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Dog days

From puppy to adolescent, through to adult and senior, as your dog goes through different stages, their exercise and nutrition needs change. Find out how to help them stay happy and healthy every day of their lives...

“Thanks to modern veterinary science and an increased understanding of their needs, our dogs are living longer,” states the RSPCA, which is great news for dog lovers. The charity’s research shows that the average lifespan for purebred dogs is 11.9 years, with crossbred dogs averaging a longer 13.1 years – although the oldest dog ever recorded by Guinness World Records was an Australian cattle-dog named Bluey, owned by Les Hall of Rochester, Victoria, Australia, who lived to the grand old age of 29 years 5 months.

How your dog ages is generally determined by factors such as genetics, nutrition and quality of care. Smaller breeds tend to hit their ‘teenage’, adolescent phase earlier than larger breeds who develop more slowly. A small breed dog will often be mature by around a year old, whereas a giant breed can be two years plus before they’re classed as an adult dog.

And, of course, every dog is an individual, so if you have queries or concerns about feeding your dog or how much exercise they need, consult your vet. Plus, our guide to life stage dog exercise and nutrition requirements can help.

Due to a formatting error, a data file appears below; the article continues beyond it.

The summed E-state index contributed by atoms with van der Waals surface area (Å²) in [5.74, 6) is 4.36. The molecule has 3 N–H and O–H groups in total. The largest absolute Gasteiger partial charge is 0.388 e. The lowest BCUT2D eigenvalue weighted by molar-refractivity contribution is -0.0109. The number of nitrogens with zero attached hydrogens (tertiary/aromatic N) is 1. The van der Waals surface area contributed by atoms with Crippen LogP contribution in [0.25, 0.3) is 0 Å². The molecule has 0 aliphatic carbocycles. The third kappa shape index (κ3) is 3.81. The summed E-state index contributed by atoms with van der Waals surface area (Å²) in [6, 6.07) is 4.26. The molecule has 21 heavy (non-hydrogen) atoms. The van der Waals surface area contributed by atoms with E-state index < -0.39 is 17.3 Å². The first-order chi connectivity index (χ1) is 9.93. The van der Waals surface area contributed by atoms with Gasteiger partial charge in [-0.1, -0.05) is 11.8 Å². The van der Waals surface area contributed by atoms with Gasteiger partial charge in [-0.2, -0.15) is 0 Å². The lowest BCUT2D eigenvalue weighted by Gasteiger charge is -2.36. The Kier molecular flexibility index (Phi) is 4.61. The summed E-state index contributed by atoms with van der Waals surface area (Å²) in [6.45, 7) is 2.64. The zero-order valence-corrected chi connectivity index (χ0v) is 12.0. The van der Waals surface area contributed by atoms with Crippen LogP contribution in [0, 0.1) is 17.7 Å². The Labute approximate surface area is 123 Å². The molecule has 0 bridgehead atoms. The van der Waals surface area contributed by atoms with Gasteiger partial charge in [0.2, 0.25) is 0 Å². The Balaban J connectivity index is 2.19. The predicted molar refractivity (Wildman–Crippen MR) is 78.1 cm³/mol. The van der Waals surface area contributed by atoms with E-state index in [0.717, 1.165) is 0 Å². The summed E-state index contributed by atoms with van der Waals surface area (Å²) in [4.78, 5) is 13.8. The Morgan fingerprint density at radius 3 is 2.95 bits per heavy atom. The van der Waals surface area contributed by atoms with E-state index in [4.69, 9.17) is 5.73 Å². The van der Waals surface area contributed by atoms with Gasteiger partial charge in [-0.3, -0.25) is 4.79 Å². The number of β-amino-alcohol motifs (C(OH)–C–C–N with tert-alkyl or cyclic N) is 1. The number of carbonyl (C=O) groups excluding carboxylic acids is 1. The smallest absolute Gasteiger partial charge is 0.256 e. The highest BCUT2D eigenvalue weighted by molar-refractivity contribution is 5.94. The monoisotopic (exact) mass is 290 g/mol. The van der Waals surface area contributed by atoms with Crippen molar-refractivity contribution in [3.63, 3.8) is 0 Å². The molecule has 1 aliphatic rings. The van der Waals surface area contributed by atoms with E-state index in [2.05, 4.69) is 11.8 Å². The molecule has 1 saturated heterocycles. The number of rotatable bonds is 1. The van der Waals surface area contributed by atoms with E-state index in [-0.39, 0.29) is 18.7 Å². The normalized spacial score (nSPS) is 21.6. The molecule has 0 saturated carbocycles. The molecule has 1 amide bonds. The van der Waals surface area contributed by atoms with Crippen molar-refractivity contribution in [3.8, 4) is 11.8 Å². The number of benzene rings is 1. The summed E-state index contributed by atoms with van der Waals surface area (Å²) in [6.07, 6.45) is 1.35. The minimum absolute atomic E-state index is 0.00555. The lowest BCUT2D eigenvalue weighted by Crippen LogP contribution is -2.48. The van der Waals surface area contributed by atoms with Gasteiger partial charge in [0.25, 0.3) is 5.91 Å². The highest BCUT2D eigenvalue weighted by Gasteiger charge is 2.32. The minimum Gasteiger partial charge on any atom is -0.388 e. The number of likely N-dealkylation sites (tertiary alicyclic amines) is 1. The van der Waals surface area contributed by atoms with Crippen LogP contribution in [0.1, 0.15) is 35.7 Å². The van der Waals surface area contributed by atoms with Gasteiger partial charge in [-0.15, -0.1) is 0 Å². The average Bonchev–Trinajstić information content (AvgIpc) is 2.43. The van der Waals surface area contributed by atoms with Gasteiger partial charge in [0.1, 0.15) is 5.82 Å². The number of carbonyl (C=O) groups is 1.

PUPPY – birth to 6-18 months (depending on breed)


While your dog is still growing, it’s important to protect their joints by introducing them to exercise slowly.

PDSA advises: “As a general rule, aim for exercising your puppy for five minutes per month of age, twice a day (for example, three months = 15 minutes twice a day, four months = 20 minutes twice a day etc). Every pup’s unique: the above is just a rule of thumb so keep an eye on how your puppy is managing. If they seem like they’re struggling, cut down on exercise until their fitness improves (and see the vet if they’re not picking up). If they still have buckets of energy all the time, then maybe another round of playtime is in order. Try to keep sessions short at first until your puppy gets used to them.”


Puppies require a little more protein to support their growing muscles and the right balance of calcium and phosphorus for developing bones and teeth. Shop our range of Puppy Dog Food >>


  • Gradually introduce your puppy to kibble over a week by mashing a little down with hot water to create a paste and cooling to room temperature. Gradually add less water until your puppy is eating the dry kibbles.
  • Always feed the recommended amount on pack. Over-feeding puppies may encourage an acceleration in growth, which can cause skeletal abnormalities where joints are not formed correctly. For example, osteoarthritis and hip dysplasia. Find more advice on feeding your puppy >>


How much food should you feed your dog? What’s the best dog food for your dog? What’s the best dog food for your puppy? What can dogs eat? What can’t dogs eat? How many times a day should you feed your dog? Will feeding treats cause weight issues? Find the answers in our dog feeding guide >>


ADOLESCENT (JUNIOR) – From 6 to 18 months (depending on breed)